We actually went to bed at about 9:30 last night. Zeke was wiped and I was wiped and sleep sounded really, really good. I was up at 5:30 because Zeke flipped over in his sleep and whacked my shoulder, but I settled back in and slept until 7:30. With dreams of registration check-in dancing in my head.
The morning has started off really well- staff prayer, cup of coffee, the usual. To the office I go, and answer seven e-mails (my life is thrilling, I know.) Then get a call from a youth pastor saying that she's registering five campers online right now... for the retreat... that begins at 8 pm today. <Sigh>.
Coffee is gone. The guy on the radio says that the lake is now hard enough to walk on, which means that it's really really cold out there.
I spend some time looking at screens like this...
And it's lunch time. I get to sit next to Zeke at the long table, and we talk with the others about the day and the radio and which lake is frozen over and if we're going to send Christmas ornaments this year. More coffee and it's back to the office.
I answer some phone calls, check the e-mail, and remove a cancellation from the system. I make name tags for the adults coming for the retreat, print them out.
My desk starts looking more like this...
|To be fair, three of these were here from yesterday.|
We have some high school volunteers for the weekend, and they arrive in all their Axe-smelling, unwashed glory. I have them cut the name tags and put them into sleeves, then alphabetize by last name. I prep the counselor t-shirt bin, answer more e-mail, run a few more reports and print them.
I assign adult housing and make door signs.
I get a phone call that we had two cancellations, and an e-mail that we are adding three more campers. I run the reports again and print off new ones.
My little nephew (age 3) and his mama call me to tell me that he pooped on the potty today and where's "Un-el" Zeke? He at work? Why he work? Can he take me for da ride when I come to your house? I congratulate him on the bowel movement, tell him I love him and bye, and reluctantly hang up the phone.
I run upstairs to the main printer and pick up all the stuff I printed. I shred the first set of reports, cut door signs, grab a thing of tape, and head over to the adult housing building.
And see these guys in the parking lot. They barely glance at me.
I hang up door signs, then build a fire so I can light it quickly around 7:30, just before everyone arrives.
I find the name tags the kids finished, and re-cut about half of them that look like they were cut with a chainsaw. Apparently we need to work on fine motor skills in our high schools...
It's five o'clock, so I take a break to write all of this down, surf the web, and confer with the staff member doing housing assignments for the kids (because changes. I do not envy her that job).
I say "hi" to my mom over Facebook chat- she responds with a string of emojis. I say goodbye and sign out.
It's suddenly almost 6, and I have mucho to do yet. I run upstairs and grab the medic bin, replace the forms, and clean it out because how many Skittles can get into one Rubbermaid container carted around by the camp nurse? (Answer, 14.)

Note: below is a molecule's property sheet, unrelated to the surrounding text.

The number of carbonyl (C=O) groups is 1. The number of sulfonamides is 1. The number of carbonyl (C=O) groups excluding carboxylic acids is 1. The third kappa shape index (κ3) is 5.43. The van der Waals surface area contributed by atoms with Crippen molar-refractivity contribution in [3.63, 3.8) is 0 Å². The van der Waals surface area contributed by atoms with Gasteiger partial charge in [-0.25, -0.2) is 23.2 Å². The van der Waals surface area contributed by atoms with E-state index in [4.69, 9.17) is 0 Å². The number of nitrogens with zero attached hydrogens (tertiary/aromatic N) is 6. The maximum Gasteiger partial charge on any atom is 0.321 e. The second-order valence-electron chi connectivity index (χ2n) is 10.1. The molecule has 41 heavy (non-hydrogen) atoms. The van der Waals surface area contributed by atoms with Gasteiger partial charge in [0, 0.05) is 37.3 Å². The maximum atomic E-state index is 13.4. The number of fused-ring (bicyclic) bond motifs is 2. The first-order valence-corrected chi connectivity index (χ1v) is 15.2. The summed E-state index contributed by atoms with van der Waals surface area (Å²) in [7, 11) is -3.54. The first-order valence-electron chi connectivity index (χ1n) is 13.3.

Supper time. Counselors are arriving (and reuniting- some haven't seen each other since summer), and the screeching and running and hugging is a little overwhelming but I have to get over that because dude. 130 middle schoolers in t-minus 2 hours. I sit next to Zeke, and we hold hands under the table. It's like a date!
Then it's back to the office. I do a little tidy up, file some paperwork, and suddenly it's 7. Almost show time.
A pastor shows up. He's very early. He brought five campers, and can they move in yet? I tell them nope, direct them to the board games. I get the medic check in ready- set up the table, lay out highlighters and sharpies and post-its, lists and medical forms- and set up the chairs. I stick the check-in report on my Welcome Center desk, and light the fire in the adult building.
7:20. Last cup of coffee, and I figure I'd better go pee before they all arrive and I can't get away. That finished, I get the medic for the weekend all settled in and ready to go- answer her questions, show her the binder and explain how we record everything.
30 kids show up at 7:50.
We had a youth leader expressly ask that she be the counselor for her bunch of kids, and they show up without her. She's not coming. I run back and tell the housing person that we'll need to divvy up 12 little girls into other cabins. I check my e-mail quick- the youth leader didn't e-mail me or call me to tell me she wasn't coming.
We get a rush of three "big churches" all at once, bringing 70 of the campers all at one time. And they are loud, and all want to know what cabin they're in and can they be in the same cabin as Suzy/Hallie, Jill???
Three extra adults show up- one who I should have known was coming but didn't register, one who I had no idea about, and a bus driver (surprise!)... none of them registered, but all expect a bed. I whip up a couple name tags and open up an extra room. Glad I saved that room.
A child gets his t-shirt and exclaims, "Oh my gosh! These shirts are so swag!!!"
There's a lull, followed by a group of 30, followed by a lull. A camper says to his counselor, "You're the best counselor ever!!" as he walks by with his group. So, bonding is going well, from the looks of it.
Check in is over, but we're waiting for 10 campers- I call them. Their group got lost, and I direct the bus to the entrance. They're all checked in.
I take a minute to take stock- added 5 "surprise" campers, had 4 more cancellations (1 sick and 3 just didn't come). I check on my medic, she's doing fine and getting organized, but has a deer-in-the-headlights look. I don't blame her.
The kids head to chapel, and after clearing it with my medic, I follow for about 10 minutes or so. Then it's off to bed for me, at 11:00 pm.
Just another day in paradise. Or ministry. Or at Camp. Whatever.